Date of Award

Fall 12-2018

Degree Name

Doctor of Nursing Practice (DNP)


Leadership and Advanced Nursing Practice

Committee Chair

Dr. Mary Jane Collins

Committee Chair Department


Committee Member 2

Dr. Marjorie Geisz-Everson

Committee Member 2 Department


Committee Member 3

Dr. Janie Butts

Committee Member 3 Department



A clinical affiliate hospital in Mississippi lacked a best practice clinical policy regarding the most appropriate skin preparation solution to use prior to neuraxial anesthesia. The evidence showed that alcoholic chlorhexidine is the optimal solution due to advanced characteristics which help reduce infection. Reducing infections can potentially reduce further complications for the patient, hospitalization length, and cost. Also, chlorhexidine was found safe to use for neuraxial anesthesia if cross-contamination is avoided and adequate drying time is allowed. Lastly, alcoholic povidone-iodine is an appropriate alternate if 0.5% chlorhexidine is unavailable.

A best practice clinical policy was formulated and presented to a panel of experts, which included a certified registered nurse anesthetist, anesthesiologist, health policy expert, and infection preventionist due to their advanced knowledge and daily involvement with the current topic. Data was gathered via an evaluation tool which assessed the panels’ input on whether the findings were useful, were of high quality, and would have an impact on the facility.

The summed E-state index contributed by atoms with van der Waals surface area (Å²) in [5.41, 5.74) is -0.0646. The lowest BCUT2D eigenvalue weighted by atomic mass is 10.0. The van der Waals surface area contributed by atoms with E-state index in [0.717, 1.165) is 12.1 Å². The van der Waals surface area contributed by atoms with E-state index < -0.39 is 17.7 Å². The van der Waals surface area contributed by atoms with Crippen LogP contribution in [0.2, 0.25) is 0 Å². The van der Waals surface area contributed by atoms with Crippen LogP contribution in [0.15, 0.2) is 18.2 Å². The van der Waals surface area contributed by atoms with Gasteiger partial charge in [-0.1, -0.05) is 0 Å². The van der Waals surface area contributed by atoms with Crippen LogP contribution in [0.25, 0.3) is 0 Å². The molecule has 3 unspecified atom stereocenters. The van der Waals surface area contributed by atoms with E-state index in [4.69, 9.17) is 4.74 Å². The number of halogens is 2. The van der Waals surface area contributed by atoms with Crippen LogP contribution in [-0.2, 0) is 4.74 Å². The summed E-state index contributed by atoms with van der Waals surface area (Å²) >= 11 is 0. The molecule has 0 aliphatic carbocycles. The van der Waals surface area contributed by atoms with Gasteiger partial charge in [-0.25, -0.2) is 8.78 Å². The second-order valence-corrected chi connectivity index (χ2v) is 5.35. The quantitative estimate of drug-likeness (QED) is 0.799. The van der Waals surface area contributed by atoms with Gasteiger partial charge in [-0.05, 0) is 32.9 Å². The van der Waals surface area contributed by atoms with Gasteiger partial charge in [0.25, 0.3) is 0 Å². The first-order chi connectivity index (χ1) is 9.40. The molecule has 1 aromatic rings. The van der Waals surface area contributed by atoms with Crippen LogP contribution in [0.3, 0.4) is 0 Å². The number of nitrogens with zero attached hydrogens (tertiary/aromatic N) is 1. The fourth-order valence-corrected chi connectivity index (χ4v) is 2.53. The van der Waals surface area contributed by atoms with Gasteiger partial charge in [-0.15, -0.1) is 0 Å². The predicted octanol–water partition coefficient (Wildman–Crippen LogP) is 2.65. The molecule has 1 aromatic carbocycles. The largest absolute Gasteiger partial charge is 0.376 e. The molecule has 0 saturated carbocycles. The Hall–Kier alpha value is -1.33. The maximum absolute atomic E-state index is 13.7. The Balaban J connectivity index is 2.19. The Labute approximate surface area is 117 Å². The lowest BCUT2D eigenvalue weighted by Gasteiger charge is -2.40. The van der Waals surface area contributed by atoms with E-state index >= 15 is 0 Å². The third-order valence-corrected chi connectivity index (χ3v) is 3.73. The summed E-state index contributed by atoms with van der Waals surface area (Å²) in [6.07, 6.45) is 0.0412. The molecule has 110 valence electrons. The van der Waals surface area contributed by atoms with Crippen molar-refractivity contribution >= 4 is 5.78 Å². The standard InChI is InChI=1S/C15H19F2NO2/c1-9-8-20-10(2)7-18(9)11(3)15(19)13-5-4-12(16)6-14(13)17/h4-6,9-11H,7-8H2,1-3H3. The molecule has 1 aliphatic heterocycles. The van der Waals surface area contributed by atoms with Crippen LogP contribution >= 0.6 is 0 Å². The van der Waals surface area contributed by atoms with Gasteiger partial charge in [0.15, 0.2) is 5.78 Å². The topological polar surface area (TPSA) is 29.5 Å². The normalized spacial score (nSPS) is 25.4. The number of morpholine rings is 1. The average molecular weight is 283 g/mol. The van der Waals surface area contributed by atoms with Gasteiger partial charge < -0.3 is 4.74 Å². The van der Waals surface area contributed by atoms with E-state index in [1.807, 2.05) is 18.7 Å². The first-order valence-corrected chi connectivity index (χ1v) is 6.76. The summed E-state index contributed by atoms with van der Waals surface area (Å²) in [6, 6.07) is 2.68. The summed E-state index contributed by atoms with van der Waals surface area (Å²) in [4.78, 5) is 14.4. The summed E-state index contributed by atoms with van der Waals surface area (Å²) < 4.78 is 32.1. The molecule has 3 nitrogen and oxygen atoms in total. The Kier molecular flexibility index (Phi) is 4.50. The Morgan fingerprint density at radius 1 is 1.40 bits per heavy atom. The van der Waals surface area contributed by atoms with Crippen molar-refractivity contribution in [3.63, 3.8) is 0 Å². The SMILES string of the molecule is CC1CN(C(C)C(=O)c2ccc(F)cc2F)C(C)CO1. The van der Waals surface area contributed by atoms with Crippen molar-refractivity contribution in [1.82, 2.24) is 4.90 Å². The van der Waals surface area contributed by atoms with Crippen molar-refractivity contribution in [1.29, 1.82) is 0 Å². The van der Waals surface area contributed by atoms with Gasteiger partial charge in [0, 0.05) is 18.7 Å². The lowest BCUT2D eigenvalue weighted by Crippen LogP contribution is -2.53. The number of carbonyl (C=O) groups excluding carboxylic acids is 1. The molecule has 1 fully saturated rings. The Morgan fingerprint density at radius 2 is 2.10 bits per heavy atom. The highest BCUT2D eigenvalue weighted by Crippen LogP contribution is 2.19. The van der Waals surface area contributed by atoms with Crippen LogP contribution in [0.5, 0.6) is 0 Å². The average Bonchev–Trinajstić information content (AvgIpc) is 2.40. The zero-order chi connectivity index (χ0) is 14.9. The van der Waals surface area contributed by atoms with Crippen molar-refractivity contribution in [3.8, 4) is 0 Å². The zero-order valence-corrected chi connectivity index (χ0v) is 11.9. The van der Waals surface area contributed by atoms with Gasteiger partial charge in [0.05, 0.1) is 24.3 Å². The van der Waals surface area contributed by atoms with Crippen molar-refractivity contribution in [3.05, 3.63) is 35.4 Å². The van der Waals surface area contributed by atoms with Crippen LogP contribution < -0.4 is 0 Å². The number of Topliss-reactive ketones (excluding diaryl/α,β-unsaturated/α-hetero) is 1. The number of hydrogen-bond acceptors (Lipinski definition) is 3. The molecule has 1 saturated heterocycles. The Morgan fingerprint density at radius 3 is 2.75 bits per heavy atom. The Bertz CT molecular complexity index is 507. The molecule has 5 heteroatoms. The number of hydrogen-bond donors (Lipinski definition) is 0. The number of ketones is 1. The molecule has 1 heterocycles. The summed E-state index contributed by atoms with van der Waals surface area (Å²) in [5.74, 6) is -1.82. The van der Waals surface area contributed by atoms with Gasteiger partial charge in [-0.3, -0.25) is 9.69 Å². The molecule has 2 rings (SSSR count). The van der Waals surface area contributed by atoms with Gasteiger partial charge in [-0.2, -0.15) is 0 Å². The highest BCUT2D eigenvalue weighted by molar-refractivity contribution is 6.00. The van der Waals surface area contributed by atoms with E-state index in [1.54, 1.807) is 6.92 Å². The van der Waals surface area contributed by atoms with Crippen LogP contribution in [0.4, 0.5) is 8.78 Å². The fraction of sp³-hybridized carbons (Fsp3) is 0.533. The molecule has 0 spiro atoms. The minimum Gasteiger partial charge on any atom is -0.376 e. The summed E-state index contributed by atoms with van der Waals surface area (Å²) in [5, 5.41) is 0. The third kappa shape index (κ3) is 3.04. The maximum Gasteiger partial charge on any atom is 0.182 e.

The majority of the panel strongly agreed that the information presented was useful, was of high quality, would pose an impact on the facility, and that the policy should be adopted. The general concern among the panel of experts was that 0.5% chlorhexidine is not readily available in individual applicators. Chlorhexidine with a 2% concentration is readily available, but this concentration is not recommended for lumbar puncture due to a higher risk of neurotoxicity. Therefore, 0.5% chlorhexidine in 70% alcohol should be chosen for skin preparation prior to neuraxial anesthesia as a result of strong supporting evidence.